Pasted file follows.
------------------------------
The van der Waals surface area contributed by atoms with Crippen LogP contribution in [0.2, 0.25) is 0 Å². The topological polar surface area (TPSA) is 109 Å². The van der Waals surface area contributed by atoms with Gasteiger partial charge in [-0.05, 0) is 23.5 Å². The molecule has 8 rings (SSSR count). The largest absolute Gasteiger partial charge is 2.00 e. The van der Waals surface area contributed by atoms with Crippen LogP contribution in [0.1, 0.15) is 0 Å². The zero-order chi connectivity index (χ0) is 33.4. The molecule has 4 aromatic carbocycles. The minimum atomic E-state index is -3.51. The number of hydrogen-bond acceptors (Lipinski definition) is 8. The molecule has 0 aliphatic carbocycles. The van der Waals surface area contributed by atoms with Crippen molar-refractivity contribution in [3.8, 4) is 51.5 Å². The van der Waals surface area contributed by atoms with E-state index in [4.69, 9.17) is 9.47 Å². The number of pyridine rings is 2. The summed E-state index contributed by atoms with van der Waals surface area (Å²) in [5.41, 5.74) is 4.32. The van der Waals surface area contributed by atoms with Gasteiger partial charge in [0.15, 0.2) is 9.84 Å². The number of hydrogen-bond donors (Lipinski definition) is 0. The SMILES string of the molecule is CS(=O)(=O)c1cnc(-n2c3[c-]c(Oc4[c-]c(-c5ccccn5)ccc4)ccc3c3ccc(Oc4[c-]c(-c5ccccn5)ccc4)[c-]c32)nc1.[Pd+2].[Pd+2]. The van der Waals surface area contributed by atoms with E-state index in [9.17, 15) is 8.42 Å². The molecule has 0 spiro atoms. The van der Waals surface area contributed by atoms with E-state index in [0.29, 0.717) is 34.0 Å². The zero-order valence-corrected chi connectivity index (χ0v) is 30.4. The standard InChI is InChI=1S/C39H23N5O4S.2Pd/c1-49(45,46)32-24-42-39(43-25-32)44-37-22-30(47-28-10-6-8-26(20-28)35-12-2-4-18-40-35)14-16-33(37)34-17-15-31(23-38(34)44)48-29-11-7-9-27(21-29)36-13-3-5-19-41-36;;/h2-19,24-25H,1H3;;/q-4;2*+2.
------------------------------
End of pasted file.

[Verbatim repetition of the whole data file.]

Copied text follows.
The van der Waals surface area contributed by atoms with Crippen LogP contribution in [0.2, 0.25) is 0 Å². The topological polar surface area (TPSA) is 109 Å². The van der Waals surface area contributed by atoms with Gasteiger partial charge in [-0.05, 0) is 23.5 Å². The molecule has 8 rings (SSSR count). The largest absolute Gasteiger partial charge is 2.00 e. The van der Waals surface area contributed by atoms with Crippen LogP contribution in [0.1, 0.15) is 0 Å². The zero-order chi connectivity index (χ0) is 33.4. The molecule has 4 aromatic carbocycles. The minimum atomic E-state index is -3.51. The number of hydrogen-bond acceptors (Lipinski definition) is 8. The molecule has 0 aliphatic carbocycles. The van der Waals surface area contributed by atoms with Crippen molar-refractivity contribution in [3.8, 4) is 51.5 Å². The van der Waals surface area contributed by atoms with E-state index in [4.69, 9.17) is 9.47 Å². The number of pyridine rings is 2. The summed E-state index contributed by atoms with van der Waals surface area (Å²) in [5.41, 5.74) is 4.32. The van der Waals surface area contributed by atoms with Gasteiger partial charge in [0.15, 0.2) is 9.84 Å². The number of hydrogen-bond donors (Lipinski definition) is 0. The SMILES string of the molecule is CS(=O)(=O)c1cnc(-n2c3[c-]c(Oc4[c-]c(-c5ccccn5)ccc4)ccc3c3ccc(Oc4[c-]c(-c5ccccn5)ccc4)[c-]c32)nc1.[Pd+2].[Pd+2]. The van der Waals surface area contributed by atoms with E-state index in [9.17, 15) is 8.42 Å². The molecule has 0 spiro atoms. The van der Waals surface area contributed by atoms with E-state index in [0.29, 0.717) is 34.0 Å². The zero-order valence-corrected chi connectivity index (χ0v) is 30.4. The standard InChI is InChI=1S/C39H23N5O4S.2Pd/c1-49(45,46)32-24-42-39(43-25-32)44-37-22-30(47-28-10-6-8-26(20-28)35-12-2-4-18-40-35)14-16-33(37)34-17-15-31(23-38(34)44)48-29-11-7-9-27(21-29)36-13-3-5-19-41-36;;/h2-19,24-25H,1H3;;/q-4;2*+2.